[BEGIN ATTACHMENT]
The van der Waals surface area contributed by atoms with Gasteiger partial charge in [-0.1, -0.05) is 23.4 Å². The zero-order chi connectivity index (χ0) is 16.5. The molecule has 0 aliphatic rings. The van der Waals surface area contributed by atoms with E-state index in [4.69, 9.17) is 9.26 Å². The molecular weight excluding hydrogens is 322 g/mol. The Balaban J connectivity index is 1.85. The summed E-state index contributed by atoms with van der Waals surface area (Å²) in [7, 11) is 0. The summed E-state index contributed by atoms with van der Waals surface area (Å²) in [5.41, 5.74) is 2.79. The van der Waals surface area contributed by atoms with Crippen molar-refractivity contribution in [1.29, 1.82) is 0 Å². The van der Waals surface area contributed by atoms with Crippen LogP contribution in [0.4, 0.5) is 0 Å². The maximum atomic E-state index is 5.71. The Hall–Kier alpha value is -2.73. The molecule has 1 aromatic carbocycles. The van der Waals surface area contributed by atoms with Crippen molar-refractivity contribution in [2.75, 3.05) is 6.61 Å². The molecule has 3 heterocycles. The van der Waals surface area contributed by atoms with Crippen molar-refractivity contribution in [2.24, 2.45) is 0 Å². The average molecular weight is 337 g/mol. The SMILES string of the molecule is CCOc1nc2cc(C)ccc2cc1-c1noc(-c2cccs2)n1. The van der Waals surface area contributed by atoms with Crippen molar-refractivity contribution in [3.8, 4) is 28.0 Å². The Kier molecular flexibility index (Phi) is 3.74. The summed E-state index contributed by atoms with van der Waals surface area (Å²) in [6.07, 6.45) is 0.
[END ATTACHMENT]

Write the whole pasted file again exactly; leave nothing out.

The van der Waals surface area contributed by atoms with Gasteiger partial charge in [-0.1, -0.05) is 23.4 Å². The zero-order chi connectivity index (χ0) is 16.5. The molecule has 0 aliphatic rings. The van der Waals surface area contributed by atoms with E-state index in [4.69, 9.17) is 9.26 Å². The molecular weight excluding hydrogens is 322 g/mol. The Balaban J connectivity index is 1.85. The summed E-state index contributed by atoms with van der Waals surface area (Å²) in [7, 11) is 0. The summed E-state index contributed by atoms with van der Waals surface area (Å²) in [5.41, 5.74) is 2.79. The van der Waals surface area contributed by atoms with Crippen molar-refractivity contribution in [1.29, 1.82) is 0 Å². The van der Waals surface area contributed by atoms with Crippen LogP contribution in [0.4, 0.5) is 0 Å². The maximum atomic E-state index is 5.71. The Hall–Kier alpha value is -2.73. The molecule has 1 aromatic carbocycles. The van der Waals surface area contributed by atoms with Crippen molar-refractivity contribution in [2.75, 3.05) is 6.61 Å². The molecule has 3 heterocycles. The van der Waals surface area contributed by atoms with Crippen molar-refractivity contribution in [2.24, 2.45) is 0 Å². The average molecular weight is 337 g/mol. The SMILES string of the molecule is CCOc1nc2cc(C)ccc2cc1-c1noc(-c2cccs2)n1. The van der Waals surface area contributed by atoms with Crippen molar-refractivity contribution in [3.8, 4) is 28.0 Å². The Kier molecular flexibility index (Phi) is 3.74. The summed E-state index contributed by atoms with van der Waals surface area (Å²) in [6.07, 6.45) is 0.